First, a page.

Ceramics: Art and Perception

Material Traces of Past Performances: Reclaiming Authenticity in Contemporary Studio Pottery

In recent decades, it has become fashionable to exhibit crafts and amateur art, and for artists to utilize the term amateur as a rhetorical device by which to criticize the art world’s dominant hierarchies;1 thus, art spaces that cater to such practices emphasize issues of labor rather than skill.2 This tendency combines with other manifestations of contemporary art that advocate the affirmation of collectivity and the denunciation of the individual − strategies designed to criticize the neo-liberal world order.3 Claire Bishop coined the term ‘the ethical turn’, meaning the approach whereby art and aesthetics are criticized as being merely visual, superfluous, and academic, and therefore less important than the proposition of an improved ‘model’ for societal relationships. Hence, artists develop social situations as dematerialized, anti-market, politically engaged projects. In such a discourse, many politicized artists and curators often reject the word ‘quality’ as one that serves the interests of the market and the powerful elite.4

This dominant anti-market discourse is the background, but art and craft objects are popular commodities − primarily as souvenirs of tourist experiences − and as such are perceived to be romantic symbols of simpler times and people, thus evoking pleasant associations. ‘Craftsmanship’ is therefore understood as a symbolic gesture to values such as ‘lifestyle’, ‘integrity’, and ‘authenticity’, and craft objects are seen as products of ‘exotic’ or ‘different’ people.5 This popularity of craft objects as souvenirs makes it hard to establish their credibility as products of a critical and ‘authentic’ contemporary artistic medium.6 Paradoxically, the atmosphere of ‘anti-object’ and ‘anti-quality’ 7, means the more craft is present in contemporary art, the more ‘studio craft’ and its commercial dimensions becomes the target of ideological attacks. Whereas, the making and trading in crafts by economically established Western craftspeople is perceived as something symbolic of privileged societies.8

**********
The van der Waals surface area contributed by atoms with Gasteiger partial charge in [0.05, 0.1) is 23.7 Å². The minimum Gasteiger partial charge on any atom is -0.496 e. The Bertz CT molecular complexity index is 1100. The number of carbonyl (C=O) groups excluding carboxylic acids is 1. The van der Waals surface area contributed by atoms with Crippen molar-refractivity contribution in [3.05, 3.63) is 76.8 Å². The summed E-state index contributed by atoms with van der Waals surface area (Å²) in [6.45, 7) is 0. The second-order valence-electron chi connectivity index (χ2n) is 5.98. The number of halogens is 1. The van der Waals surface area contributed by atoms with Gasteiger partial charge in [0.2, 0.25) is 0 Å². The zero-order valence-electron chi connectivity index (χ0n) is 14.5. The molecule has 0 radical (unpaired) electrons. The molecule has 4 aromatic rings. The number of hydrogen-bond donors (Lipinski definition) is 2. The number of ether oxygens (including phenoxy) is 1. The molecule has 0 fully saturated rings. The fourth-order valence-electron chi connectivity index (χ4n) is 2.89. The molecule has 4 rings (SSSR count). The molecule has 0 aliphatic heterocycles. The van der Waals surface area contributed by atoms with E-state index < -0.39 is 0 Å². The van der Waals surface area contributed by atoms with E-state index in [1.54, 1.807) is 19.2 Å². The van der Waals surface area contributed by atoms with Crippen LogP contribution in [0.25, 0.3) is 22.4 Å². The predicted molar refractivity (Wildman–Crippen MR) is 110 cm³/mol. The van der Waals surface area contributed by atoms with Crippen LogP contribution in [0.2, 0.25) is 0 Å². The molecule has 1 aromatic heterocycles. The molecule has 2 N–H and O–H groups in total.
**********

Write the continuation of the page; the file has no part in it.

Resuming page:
Some clarification of terminology is needed in order to establish the arguments that inform this essay. I use the term ‘ceramics’ here to describe fired clay, that is, clay that has been vitrified. Thus, when I talk about studio ceramics, or studio pottery, I mean ceramics-making or pottery-making in the context of craft. The term in this context refers to handmade objects that are composed of particular materials that the maker has mastered through a long training.

Furthermore, in order to clarify my present context, it seems important to note that in contemporary art and design discourses, the word ‘craft’ is often applied to objects with a different meaning. In such cases, the term is used in connection with mass produced objects, or artworks created via amateur executions of craft practices by contemporary artists, to give them a sense of authenticity and seemingly social engagement. This is true even though, unlike craftspeople, designers and artists do not have to have mastery of materials in the sense of hand-making, and neither is tied to a particular material Meanwhile, there are contemporary craftspeople, such as studio potters, who have embarked on practices that engage methods of observation and exploration. Their practices are similar to those of contemporary artists, but their work is not interpreted in the same way, so they do not figure in contemporary art discourse, which is an indication of an asymmetrical situation in the It is an important insight to address, since craftspeople do not see themselves as production potters, their intention being to participate in a more critical discourse. This is one of many examples relevant to the argument that, more often than not, there is a gap between the ideas and significance embedded in the making of craft and the way craft objects are perceived and understood by others. Accordingly, in this essay I create a context that brings further dimensions of contemporary pottery projects to the fore and explores the wider relevance of this work in contemporary material cultural studies.

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